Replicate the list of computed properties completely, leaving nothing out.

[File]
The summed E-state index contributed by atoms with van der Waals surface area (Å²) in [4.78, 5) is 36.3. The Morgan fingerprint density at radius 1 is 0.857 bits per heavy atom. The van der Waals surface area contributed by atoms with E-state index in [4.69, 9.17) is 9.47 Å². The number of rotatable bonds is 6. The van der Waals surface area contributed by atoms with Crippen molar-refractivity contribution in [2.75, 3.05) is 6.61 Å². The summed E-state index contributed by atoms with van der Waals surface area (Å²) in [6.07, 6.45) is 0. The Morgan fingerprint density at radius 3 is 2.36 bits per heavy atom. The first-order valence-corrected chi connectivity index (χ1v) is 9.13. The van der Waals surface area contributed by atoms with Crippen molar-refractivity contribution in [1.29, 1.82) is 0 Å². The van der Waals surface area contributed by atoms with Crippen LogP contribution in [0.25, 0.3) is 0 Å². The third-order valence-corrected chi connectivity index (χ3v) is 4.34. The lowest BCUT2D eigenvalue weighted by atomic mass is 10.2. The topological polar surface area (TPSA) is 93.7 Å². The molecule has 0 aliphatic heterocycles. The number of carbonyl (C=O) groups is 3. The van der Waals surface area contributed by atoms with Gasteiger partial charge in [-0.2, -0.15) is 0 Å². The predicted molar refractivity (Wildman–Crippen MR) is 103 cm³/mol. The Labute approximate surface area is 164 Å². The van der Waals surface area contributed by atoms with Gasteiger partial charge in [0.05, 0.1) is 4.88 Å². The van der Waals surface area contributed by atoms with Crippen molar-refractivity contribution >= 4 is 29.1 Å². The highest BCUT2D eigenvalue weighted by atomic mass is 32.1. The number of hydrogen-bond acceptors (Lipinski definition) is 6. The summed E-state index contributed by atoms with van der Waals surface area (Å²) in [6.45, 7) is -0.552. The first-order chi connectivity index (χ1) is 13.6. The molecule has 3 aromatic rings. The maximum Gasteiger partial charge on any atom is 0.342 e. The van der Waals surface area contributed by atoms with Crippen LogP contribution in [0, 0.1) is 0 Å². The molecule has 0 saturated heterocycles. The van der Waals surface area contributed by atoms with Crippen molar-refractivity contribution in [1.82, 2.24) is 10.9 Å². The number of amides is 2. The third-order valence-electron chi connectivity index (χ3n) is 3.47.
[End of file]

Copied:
The summed E-state index contributed by atoms with van der Waals surface area (Å²) in [4.78, 5) is 36.3. The Morgan fingerprint density at radius 1 is 0.857 bits per heavy atom. The van der Waals surface area contributed by atoms with E-state index in [4.69, 9.17) is 9.47 Å². The number of rotatable bonds is 6. The van der Waals surface area contributed by atoms with Crippen molar-refractivity contribution in [2.75, 3.05) is 6.61 Å². The summed E-state index contributed by atoms with van der Waals surface area (Å²) in [6.07, 6.45) is 0. The Morgan fingerprint density at radius 3 is 2.36 bits per heavy atom. The first-order valence-corrected chi connectivity index (χ1v) is 9.13. The van der Waals surface area contributed by atoms with Crippen molar-refractivity contribution in [1.29, 1.82) is 0 Å². The van der Waals surface area contributed by atoms with Crippen LogP contribution in [0.25, 0.3) is 0 Å². The third-order valence-corrected chi connectivity index (χ3v) is 4.34. The lowest BCUT2D eigenvalue weighted by atomic mass is 10.2. The topological polar surface area (TPSA) is 93.7 Å². The molecule has 0 aliphatic heterocycles. The number of carbonyl (C=O) groups is 3. The van der Waals surface area contributed by atoms with Gasteiger partial charge in [-0.2, -0.15) is 0 Å². The predicted molar refractivity (Wildman–Crippen MR) is 103 cm³/mol. The Labute approximate surface area is 164 Å². The van der Waals surface area contributed by atoms with Gasteiger partial charge in [0.05, 0.1) is 4.88 Å². The van der Waals surface area contributed by atoms with Crippen molar-refractivity contribution >= 4 is 29.1 Å². The highest BCUT2D eigenvalue weighted by atomic mass is 32.1. The number of hydrogen-bond acceptors (Lipinski definition) is 6. The summed E-state index contributed by atoms with van der Waals surface area (Å²) in [6.45, 7) is -0.552. The first-order chi connectivity index (χ1) is 13.6. The molecule has 3 aromatic rings. The maximum Gasteiger partial charge on any atom is 0.342 e. The van der Waals surface area contributed by atoms with Crippen LogP contribution in [0, 0.1) is 0 Å². The molecule has 0 saturated heterocycles. The van der Waals surface area contributed by atoms with Crippen molar-refractivity contribution in [1.82, 2.24) is 10.9 Å². The number of amides is 2. The third-order valence-electron chi connectivity index (χ3n) is 3.47.